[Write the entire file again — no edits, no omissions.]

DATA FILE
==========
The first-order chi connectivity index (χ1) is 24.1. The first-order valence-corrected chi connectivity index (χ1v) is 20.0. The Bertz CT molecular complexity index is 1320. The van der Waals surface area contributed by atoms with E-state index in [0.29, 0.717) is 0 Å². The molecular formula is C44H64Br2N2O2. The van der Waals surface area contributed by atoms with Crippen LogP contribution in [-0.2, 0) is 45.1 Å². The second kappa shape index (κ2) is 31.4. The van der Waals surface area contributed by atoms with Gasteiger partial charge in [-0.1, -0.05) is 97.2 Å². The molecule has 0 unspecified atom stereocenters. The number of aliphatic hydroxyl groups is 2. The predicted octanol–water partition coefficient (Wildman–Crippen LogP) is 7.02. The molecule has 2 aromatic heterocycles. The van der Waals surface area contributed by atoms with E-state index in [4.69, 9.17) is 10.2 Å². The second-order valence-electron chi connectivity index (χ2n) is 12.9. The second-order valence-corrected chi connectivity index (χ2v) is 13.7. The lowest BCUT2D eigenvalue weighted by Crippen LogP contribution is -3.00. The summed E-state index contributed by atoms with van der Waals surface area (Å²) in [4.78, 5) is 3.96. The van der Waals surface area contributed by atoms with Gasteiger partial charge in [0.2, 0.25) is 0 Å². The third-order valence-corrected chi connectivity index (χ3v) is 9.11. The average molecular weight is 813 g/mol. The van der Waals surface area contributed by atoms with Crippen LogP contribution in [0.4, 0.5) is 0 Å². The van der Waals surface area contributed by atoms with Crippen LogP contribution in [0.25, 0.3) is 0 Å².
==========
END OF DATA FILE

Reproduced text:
The first-order chi connectivity index (χ1) is 24.1. The first-order valence-corrected chi connectivity index (χ1v) is 20.0. The Bertz CT molecular complexity index is 1320. The van der Waals surface area contributed by atoms with E-state index in [0.29, 0.717) is 0 Å². The molecular formula is C44H64Br2N2O2. The van der Waals surface area contributed by atoms with Crippen LogP contribution in [-0.2, 0) is 45.1 Å². The second kappa shape index (κ2) is 31.4. The van der Waals surface area contributed by atoms with Gasteiger partial charge in [-0.1, -0.05) is 97.2 Å². The molecule has 0 unspecified atom stereocenters. The number of aliphatic hydroxyl groups is 2. The predicted octanol–water partition coefficient (Wildman–Crippen LogP) is 7.02. The molecule has 2 aromatic heterocycles. The van der Waals surface area contributed by atoms with E-state index in [4.69, 9.17) is 10.2 Å². The second-order valence-electron chi connectivity index (χ2n) is 12.9. The second-order valence-corrected chi connectivity index (χ2v) is 13.7. The lowest BCUT2D eigenvalue weighted by Crippen LogP contribution is -3.00. The summed E-state index contributed by atoms with van der Waals surface area (Å²) in [4.78, 5) is 3.96. The van der Waals surface area contributed by atoms with Gasteiger partial charge in [0.2, 0.25) is 0 Å². The third-order valence-corrected chi connectivity index (χ3v) is 9.11. The average molecular weight is 813 g/mol. The van der Waals surface area contributed by atoms with Crippen LogP contribution in [0.4, 0.5) is 0 Å². The van der Waals surface area contributed by atoms with Crippen LogP contribution in [0.25, 0.3) is 0 Å².